So as the team returned to DeKalb, Compher went back to the Renaissance Hotel in downtown Detroit and celebrated with NIU fans and boosters. That's part of the job too.

"We we're going to enjoy the moment," he said.

The plan was still to make the five-hour drive back home on Saturday morning with his son C.J., pick up Cathy in DeKalb and then roll an hour or so back into Chicago.

Cathy wasn't the only person waiting in DeKalb though.

Debbie Yow, the athletic director of North Carolina State, needed to hire a head football coach, had identified Doeren as her No. 1 target and worked for days on getting him. Her chief concern was other schools beating her to the punch.

So rather than hesitate, she flew to DeKalb early Saturday morning to get the first face-to-face crack at Doeren. It was savvy, high-level recruiting.

Compher didn't know about it though. He figured he had at least until Sunday, and more likely into the early parts of the week before Doeren inevitably took another job.

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Instead, at 10 a.m. ET, as the Comphers drove through Michigan, Doeren called and said he was taking the Wolfpack job and flying to Raleigh with Yow later that day.

NIU had lost its coach within 10 hours of winning the championship.

"At that point my whole world turned upside down," Compher said.

Doeren said he wanted to speak to the team at 2 p.m. CT. Compher figured out the driving distance and asked if Doeren could push it back to 2:45 so he could be there, too. C.J. took the wheel so Compher could work the phone. "He was like Mario Andretti," Compher said. "He managed to cut off about 20 minutes of driving time."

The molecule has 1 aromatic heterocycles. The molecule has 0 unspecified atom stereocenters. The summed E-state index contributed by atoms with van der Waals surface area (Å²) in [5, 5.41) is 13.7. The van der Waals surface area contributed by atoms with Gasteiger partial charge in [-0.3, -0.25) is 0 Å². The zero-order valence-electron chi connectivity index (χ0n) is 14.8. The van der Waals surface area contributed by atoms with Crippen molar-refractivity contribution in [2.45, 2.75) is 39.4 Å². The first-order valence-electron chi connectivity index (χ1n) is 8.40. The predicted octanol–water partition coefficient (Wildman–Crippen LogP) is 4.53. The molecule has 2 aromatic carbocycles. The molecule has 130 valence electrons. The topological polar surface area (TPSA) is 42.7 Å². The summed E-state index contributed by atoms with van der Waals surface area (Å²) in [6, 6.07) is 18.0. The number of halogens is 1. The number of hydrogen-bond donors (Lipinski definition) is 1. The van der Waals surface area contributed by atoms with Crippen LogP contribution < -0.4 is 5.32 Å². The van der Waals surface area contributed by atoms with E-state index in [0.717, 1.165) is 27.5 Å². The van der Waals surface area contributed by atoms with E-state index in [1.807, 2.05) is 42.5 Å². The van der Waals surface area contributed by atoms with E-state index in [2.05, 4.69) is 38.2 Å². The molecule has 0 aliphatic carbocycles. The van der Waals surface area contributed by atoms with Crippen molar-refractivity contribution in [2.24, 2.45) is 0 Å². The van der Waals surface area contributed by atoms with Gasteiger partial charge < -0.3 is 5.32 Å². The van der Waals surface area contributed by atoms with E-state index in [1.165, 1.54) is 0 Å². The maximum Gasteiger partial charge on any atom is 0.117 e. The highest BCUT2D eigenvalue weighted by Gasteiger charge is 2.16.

Few things are more chaotic for an AD than the job carousel. There are dozens of tasks to accomplish and people to call – administrators, legal, human resources, boosters, media, players and so on. And that's just when a coach leaves. Once word leaks that a job is open, there is a deluge of interested parties: agents, candidates, surrogates, former players, famous coaches, more media, more boosters, you name it.

Compher was suddenly underwater. He called Cathy, told her the news and said he would get things handled on the ride home and they'd still head to Chicago. She called back an hour later and told him to be honest, the anniversary celebration could wait. The possible BCS bid? A coach going? A coach coming?

This was nearly unprecedented chaos.

Compher made it back to campus on time and after Doeren spoke to the team, the AD met with the players also. Months ago he decided the best candidate for the job was current offensive coordinator Rod Carey. He didn't tell the team that though. He wanted to hear what they were thinking first.